Every week we sift through internet to bring you some of the best articles on cycling, running, triathlon and endurance sports.
Triathlete contributor and swimming all-star Sara McLarty has a blog with more than 500 creative workouts used in her Masters swim program in Clermont, Fla. We’ll feature a workout every Friday so you have new ideas to take to the pool. On her blog (Mastersswimworkoutsbysaramclarty.blogspot.com), you can pick a Monday set for a long distance focus, a Wednesday set for sprint training, or Friday for creative open water skills.
This fun take on speedwork will keep your heart rate high and your mind active. This week’s workout comes from Chris Palmquist, an Illinois-based coach working with Team MPI. Palmquist is a national team coach for USA Paratriathlon, head coach for the MMTT Youth Development Team, and a Level III, Youth and Junior-certified USAT coach.
As the temperatures rise, long-course triathletes can benefit from adding extra electrolytes to their race-day nutrition plans. Even those who proclaim not to sweat much will feel the effects of sweating out water and key electrolytes during long, hot training sessions. If you’re confused about exactly how much sodium you need and when, you are not alone—I get the same questions on salt and electrolyte supplementation from triathletes every year.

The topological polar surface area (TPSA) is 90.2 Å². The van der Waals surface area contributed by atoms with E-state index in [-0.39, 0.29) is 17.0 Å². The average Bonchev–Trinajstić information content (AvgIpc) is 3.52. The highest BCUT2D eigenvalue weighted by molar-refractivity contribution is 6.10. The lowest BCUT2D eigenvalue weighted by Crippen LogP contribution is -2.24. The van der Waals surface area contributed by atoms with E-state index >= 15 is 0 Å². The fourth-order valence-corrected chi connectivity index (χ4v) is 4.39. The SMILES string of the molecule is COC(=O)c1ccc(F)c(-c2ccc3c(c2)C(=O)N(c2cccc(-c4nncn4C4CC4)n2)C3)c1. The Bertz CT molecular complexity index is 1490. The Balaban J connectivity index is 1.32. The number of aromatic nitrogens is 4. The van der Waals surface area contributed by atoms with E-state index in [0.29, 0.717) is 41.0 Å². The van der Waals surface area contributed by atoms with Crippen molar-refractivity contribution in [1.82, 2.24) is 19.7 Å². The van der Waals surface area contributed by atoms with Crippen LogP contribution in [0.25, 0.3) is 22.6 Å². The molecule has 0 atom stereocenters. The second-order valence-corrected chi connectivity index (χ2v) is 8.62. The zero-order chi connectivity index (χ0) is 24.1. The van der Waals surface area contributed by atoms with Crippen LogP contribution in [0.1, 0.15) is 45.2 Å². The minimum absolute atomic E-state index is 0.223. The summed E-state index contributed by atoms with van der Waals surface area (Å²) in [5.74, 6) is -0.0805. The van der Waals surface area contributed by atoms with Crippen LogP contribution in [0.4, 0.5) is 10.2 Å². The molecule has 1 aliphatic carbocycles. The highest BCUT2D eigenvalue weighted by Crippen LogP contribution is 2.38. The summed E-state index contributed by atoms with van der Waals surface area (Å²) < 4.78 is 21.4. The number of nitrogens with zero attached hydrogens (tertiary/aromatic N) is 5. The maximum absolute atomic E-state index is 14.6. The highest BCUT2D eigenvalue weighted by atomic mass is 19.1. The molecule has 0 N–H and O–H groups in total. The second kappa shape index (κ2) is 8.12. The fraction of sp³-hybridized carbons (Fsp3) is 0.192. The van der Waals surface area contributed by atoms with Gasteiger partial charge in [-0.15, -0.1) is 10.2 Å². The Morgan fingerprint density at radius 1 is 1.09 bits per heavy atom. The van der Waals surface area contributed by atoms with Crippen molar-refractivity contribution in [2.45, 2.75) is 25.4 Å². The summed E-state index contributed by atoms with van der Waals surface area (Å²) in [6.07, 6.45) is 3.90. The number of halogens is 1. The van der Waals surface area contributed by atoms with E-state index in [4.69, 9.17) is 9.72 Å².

Q: I feel great in training, but I keep having to stop to use the bathroom during half-Ironman races. What can I do to avoid race-day pit stops?
A: There are many factors that can contribute to frequent Porta-Potty trips in endurance racing, most of which can be reduced or eliminated by a few simple nutritional changes.
It’s said that fortune favours the brave, and that’s exactly how Nathan Elliott made history this past weekend by winning the iconic Melbourne to Warrnambool for the second time in consecutive years. It’s a feat that has never been achieved in the 102 year old race. In this piece Nathan Elliott’s coach Mark Fenner of FTP Training outlines what it took to get him back on track after a nearly fatal vehicle collision, and an analysis of what the physiological requirements were to take the win of the historic Melbourne-Warrnambool.